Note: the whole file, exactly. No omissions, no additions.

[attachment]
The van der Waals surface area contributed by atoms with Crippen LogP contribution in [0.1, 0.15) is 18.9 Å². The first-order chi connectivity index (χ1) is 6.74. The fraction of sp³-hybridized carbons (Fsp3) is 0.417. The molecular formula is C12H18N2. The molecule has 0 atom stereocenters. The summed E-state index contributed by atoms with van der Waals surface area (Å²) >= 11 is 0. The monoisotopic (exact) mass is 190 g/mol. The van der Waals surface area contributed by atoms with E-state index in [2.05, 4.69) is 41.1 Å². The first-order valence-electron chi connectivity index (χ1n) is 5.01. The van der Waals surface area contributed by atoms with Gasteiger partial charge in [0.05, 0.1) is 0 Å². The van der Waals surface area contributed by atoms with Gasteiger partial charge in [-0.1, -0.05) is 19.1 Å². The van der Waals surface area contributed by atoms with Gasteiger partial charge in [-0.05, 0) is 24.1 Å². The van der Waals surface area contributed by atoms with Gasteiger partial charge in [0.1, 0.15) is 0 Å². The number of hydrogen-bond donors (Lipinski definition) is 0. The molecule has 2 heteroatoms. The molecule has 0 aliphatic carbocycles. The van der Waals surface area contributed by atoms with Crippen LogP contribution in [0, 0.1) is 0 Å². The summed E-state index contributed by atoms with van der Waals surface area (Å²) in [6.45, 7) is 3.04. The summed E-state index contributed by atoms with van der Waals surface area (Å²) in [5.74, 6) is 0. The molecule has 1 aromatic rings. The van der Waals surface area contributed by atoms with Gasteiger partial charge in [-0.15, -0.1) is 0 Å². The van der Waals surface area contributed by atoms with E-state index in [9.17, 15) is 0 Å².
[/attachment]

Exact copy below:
The van der Waals surface area contributed by atoms with Crippen LogP contribution in [0.1, 0.15) is 18.9 Å². The first-order chi connectivity index (χ1) is 6.74. The fraction of sp³-hybridized carbons (Fsp3) is 0.417. The molecular formula is C12H18N2. The molecule has 0 atom stereocenters. The summed E-state index contributed by atoms with van der Waals surface area (Å²) >= 11 is 0. The monoisotopic (exact) mass is 190 g/mol. The van der Waals surface area contributed by atoms with E-state index in [2.05, 4.69) is 41.1 Å². The first-order valence-electron chi connectivity index (χ1n) is 5.01. The van der Waals surface area contributed by atoms with Gasteiger partial charge in [0.05, 0.1) is 0 Å². The van der Waals surface area contributed by atoms with Gasteiger partial charge in [-0.1, -0.05) is 19.1 Å². The van der Waals surface area contributed by atoms with Gasteiger partial charge in [-0.05, 0) is 24.1 Å². The van der Waals surface area contributed by atoms with Gasteiger partial charge in [0.1, 0.15) is 0 Å². The number of hydrogen-bond donors (Lipinski definition) is 0. The molecule has 2 heteroatoms. The molecule has 0 aliphatic carbocycles. The van der Waals surface area contributed by atoms with Crippen LogP contribution in [0, 0.1) is 0 Å². The summed E-state index contributed by atoms with van der Waals surface area (Å²) in [6.45, 7) is 3.04. The summed E-state index contributed by atoms with van der Waals surface area (Å²) in [5.74, 6) is 0. The molecule has 1 aromatic rings. The van der Waals surface area contributed by atoms with Gasteiger partial charge in [-0.15, -0.1) is 0 Å². The van der Waals surface area contributed by atoms with E-state index in [9.17, 15) is 0 Å².